Here Are The Best And Worst States For Military Retirees

Transition
Chief Builder Keith Genereux, a Seabee assigned to Naval Mobile Construction Battalion (NMCB) 5, renders a final salute while passing through sideboys at his retirement ceremony.
Navy photo

Retiring from the military presents a whole new set of challenges for service members between finding a second career, considering furthering education, and taking care of a family. One aspect of retirement that is often overlooked is where service members should live after the military, which can be one of the most important decisions service members make about their future.


WalletHub, a site that offers financial tools and advice, just released its annual ranking of the best and worst states for military retirees, and with it, a whole slew of findings that veterans should consider when selecting a place to live, like which ones have the best healthcare, most jobs, and most affordable housing. After all, once retired, veterans can choose where to live, instead of waiting for orders.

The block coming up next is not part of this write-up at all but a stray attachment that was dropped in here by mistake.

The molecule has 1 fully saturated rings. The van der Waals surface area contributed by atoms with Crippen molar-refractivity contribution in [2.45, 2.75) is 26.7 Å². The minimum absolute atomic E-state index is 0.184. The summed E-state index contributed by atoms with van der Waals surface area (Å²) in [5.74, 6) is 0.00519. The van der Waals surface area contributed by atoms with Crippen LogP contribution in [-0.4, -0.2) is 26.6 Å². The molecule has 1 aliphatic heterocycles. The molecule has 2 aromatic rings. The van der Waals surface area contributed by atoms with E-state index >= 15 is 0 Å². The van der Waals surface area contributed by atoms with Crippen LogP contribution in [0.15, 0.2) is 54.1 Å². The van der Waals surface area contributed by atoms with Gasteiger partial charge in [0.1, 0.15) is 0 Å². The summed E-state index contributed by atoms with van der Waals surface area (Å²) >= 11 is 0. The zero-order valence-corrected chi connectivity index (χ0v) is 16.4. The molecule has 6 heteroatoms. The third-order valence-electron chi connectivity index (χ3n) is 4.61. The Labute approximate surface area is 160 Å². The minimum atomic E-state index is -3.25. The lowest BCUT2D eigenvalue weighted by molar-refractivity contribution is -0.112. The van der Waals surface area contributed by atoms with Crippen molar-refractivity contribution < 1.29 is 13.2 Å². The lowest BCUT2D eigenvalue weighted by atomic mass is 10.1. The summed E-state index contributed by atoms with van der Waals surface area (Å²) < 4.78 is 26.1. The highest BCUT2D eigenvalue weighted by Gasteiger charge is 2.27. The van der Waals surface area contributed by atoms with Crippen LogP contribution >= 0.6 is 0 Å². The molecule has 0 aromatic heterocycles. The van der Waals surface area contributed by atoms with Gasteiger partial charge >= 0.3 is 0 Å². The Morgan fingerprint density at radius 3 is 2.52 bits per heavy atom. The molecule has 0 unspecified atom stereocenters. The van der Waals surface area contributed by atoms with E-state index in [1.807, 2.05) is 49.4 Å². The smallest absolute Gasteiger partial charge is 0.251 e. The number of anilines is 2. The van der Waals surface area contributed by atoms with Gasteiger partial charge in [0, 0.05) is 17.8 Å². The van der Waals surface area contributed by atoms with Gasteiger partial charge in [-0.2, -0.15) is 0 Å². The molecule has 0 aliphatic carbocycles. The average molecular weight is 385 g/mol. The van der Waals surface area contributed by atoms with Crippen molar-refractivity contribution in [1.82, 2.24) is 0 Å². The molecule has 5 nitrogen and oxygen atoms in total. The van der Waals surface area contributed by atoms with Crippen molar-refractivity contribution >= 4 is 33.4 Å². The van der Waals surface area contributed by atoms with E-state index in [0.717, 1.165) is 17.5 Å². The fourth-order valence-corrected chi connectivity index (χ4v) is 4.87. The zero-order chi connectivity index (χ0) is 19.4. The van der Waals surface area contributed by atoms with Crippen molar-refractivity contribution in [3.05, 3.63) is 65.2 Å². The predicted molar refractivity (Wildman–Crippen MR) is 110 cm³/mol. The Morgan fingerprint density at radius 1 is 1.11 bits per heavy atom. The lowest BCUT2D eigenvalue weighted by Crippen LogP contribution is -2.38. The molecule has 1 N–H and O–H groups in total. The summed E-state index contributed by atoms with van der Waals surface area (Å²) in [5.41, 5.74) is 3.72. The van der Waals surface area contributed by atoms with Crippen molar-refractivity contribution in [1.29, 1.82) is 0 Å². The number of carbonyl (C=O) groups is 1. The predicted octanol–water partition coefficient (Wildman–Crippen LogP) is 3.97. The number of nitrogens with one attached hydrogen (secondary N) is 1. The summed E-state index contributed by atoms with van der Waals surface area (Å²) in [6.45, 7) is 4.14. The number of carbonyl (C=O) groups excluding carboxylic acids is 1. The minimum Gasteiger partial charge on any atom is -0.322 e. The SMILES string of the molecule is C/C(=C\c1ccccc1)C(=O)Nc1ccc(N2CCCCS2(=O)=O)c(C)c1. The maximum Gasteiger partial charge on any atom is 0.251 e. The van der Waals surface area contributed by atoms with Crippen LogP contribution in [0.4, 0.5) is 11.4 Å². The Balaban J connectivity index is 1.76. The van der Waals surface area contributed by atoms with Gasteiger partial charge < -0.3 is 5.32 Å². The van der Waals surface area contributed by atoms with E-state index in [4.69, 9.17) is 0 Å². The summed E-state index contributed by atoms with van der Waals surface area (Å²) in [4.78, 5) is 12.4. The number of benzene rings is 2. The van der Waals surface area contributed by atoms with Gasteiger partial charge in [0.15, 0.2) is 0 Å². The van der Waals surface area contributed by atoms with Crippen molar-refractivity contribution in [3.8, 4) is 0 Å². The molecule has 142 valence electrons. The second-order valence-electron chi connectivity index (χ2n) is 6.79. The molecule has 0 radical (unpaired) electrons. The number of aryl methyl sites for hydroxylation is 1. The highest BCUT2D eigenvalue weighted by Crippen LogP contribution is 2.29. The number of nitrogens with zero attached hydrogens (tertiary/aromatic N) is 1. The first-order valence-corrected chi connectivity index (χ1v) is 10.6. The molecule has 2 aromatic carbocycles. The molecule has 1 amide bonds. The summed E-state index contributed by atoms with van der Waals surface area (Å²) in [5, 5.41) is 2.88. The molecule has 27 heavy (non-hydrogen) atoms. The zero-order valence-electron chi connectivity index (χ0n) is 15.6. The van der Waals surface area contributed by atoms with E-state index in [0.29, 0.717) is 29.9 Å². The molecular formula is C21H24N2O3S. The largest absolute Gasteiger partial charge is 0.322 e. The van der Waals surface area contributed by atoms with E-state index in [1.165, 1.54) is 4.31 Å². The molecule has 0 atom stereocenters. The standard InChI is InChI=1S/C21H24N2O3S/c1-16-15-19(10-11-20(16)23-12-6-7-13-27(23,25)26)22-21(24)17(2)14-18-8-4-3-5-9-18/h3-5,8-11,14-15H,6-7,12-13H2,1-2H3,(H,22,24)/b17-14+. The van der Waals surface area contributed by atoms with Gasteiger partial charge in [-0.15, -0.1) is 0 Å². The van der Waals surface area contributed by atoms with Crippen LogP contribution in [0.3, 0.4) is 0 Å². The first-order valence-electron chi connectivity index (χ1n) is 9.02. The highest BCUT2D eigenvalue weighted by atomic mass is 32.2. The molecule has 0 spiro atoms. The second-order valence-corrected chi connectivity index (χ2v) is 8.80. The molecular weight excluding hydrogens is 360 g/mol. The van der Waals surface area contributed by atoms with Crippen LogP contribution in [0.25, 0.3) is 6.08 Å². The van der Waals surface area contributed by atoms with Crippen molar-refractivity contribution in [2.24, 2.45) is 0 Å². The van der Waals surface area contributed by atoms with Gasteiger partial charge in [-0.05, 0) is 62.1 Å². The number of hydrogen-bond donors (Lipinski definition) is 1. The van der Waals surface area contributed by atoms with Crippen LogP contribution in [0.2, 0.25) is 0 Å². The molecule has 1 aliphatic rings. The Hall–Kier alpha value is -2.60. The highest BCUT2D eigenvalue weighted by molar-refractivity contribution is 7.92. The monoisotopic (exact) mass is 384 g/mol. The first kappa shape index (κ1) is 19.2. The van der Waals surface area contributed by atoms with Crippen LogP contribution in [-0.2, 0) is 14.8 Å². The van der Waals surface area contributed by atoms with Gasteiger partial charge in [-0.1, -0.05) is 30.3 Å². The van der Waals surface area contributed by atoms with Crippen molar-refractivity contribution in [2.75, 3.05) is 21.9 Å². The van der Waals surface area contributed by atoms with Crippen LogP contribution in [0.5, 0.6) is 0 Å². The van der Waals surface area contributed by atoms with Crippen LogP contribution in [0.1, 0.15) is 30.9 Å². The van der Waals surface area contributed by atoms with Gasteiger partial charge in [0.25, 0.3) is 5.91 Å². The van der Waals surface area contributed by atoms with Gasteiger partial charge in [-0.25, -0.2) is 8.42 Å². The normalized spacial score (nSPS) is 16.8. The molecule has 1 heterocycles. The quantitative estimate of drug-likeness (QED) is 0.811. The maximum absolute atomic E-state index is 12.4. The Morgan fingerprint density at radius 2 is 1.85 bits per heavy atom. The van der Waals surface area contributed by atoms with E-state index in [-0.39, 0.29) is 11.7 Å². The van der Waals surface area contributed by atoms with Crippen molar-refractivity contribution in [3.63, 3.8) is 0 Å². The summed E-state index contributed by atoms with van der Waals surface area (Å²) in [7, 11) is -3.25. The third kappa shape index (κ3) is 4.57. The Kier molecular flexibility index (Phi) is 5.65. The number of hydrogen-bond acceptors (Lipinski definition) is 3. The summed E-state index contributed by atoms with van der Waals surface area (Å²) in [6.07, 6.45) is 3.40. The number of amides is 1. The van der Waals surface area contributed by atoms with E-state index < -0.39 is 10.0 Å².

For instance, Republican states are more friendly to veterans than Democratic ones, according to WalletHub. Additionally, Indiana, New Hampshire, and Vermont were found to have the most job opportunities for veterans.

To determine the best and worst states for military retirement, WalletHub’s analysts compared all 50 states and Washington, D.C., across three dimensions: Economic environment, quality of life, and health care.

Source: WalletHub

The top five states:

  • Florida
  • Montana
  • New Hampshire
  • Wyoming
  • South Carolina

The five worst states:

  • Utah
  • North Carolina
  • Rhode Island
  • New Jersey
  • Washington, D.C.
  • To get more granular, these rankings were also influenced by the size of the veteran population in each state, the number of Veterans Affairs facilities, job opportunities for veterans, and housing affordability.

    For more information on the rankings, visit WalletHub.com.

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